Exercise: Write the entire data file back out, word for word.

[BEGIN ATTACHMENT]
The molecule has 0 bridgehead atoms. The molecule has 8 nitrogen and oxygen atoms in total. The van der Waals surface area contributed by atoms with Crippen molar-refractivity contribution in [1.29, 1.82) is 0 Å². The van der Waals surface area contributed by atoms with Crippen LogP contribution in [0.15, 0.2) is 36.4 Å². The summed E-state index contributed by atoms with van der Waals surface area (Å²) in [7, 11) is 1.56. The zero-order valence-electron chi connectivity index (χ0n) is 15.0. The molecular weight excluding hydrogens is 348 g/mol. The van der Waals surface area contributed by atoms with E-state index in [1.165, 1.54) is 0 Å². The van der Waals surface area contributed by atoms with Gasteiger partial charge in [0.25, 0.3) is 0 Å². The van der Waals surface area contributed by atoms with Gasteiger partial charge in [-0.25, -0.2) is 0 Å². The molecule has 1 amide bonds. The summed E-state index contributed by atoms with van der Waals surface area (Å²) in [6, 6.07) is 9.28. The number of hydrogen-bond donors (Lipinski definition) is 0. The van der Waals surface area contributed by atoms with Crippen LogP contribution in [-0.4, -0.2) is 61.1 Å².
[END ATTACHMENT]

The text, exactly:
The molecule has 0 bridgehead atoms. The molecule has 8 nitrogen and oxygen atoms in total. The van der Waals surface area contributed by atoms with Crippen molar-refractivity contribution in [1.29, 1.82) is 0 Å². The van der Waals surface area contributed by atoms with Crippen LogP contribution in [0.15, 0.2) is 36.4 Å². The summed E-state index contributed by atoms with van der Waals surface area (Å²) in [7, 11) is 1.56. The zero-order valence-electron chi connectivity index (χ0n) is 15.0. The molecular weight excluding hydrogens is 348 g/mol. The van der Waals surface area contributed by atoms with E-state index in [1.165, 1.54) is 0 Å². The van der Waals surface area contributed by atoms with Gasteiger partial charge in [0.25, 0.3) is 0 Å². The van der Waals surface area contributed by atoms with Gasteiger partial charge in [-0.25, -0.2) is 0 Å². The molecule has 1 amide bonds. The summed E-state index contributed by atoms with van der Waals surface area (Å²) in [6, 6.07) is 9.28. The number of hydrogen-bond donors (Lipinski definition) is 0. The van der Waals surface area contributed by atoms with Crippen LogP contribution in [-0.4, -0.2) is 61.1 Å².